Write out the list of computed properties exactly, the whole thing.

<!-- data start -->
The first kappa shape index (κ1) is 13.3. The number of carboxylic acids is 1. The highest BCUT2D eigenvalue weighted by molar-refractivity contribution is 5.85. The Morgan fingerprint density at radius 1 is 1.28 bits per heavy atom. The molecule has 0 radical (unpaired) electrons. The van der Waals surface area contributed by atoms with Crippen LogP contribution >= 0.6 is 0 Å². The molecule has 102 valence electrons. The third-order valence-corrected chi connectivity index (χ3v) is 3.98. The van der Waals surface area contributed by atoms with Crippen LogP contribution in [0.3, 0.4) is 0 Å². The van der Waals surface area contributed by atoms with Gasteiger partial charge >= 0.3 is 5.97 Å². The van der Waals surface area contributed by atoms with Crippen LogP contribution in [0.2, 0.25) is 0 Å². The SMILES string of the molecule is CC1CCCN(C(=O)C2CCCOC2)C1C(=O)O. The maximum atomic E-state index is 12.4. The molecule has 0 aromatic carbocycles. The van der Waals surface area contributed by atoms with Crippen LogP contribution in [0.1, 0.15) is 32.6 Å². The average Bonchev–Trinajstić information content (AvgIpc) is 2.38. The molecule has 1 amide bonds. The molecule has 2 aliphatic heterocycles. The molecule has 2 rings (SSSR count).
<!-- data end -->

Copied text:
The first kappa shape index (κ1) is 13.3. The number of carboxylic acids is 1. The highest BCUT2D eigenvalue weighted by molar-refractivity contribution is 5.85. The Morgan fingerprint density at radius 1 is 1.28 bits per heavy atom. The molecule has 0 radical (unpaired) electrons. The van der Waals surface area contributed by atoms with Crippen LogP contribution >= 0.6 is 0 Å². The molecule has 102 valence electrons. The third-order valence-corrected chi connectivity index (χ3v) is 3.98. The van der Waals surface area contributed by atoms with Crippen LogP contribution in [0.3, 0.4) is 0 Å². The van der Waals surface area contributed by atoms with Gasteiger partial charge >= 0.3 is 5.97 Å². The van der Waals surface area contributed by atoms with Crippen LogP contribution in [0.2, 0.25) is 0 Å². The SMILES string of the molecule is CC1CCCN(C(=O)C2CCCOC2)C1C(=O)O. The maximum atomic E-state index is 12.4. The molecule has 0 aromatic carbocycles. The van der Waals surface area contributed by atoms with Crippen LogP contribution in [0.1, 0.15) is 32.6 Å². The average Bonchev–Trinajstić information content (AvgIpc) is 2.38. The molecule has 1 amide bonds. The molecule has 2 aliphatic heterocycles. The molecule has 2 rings (SSSR count).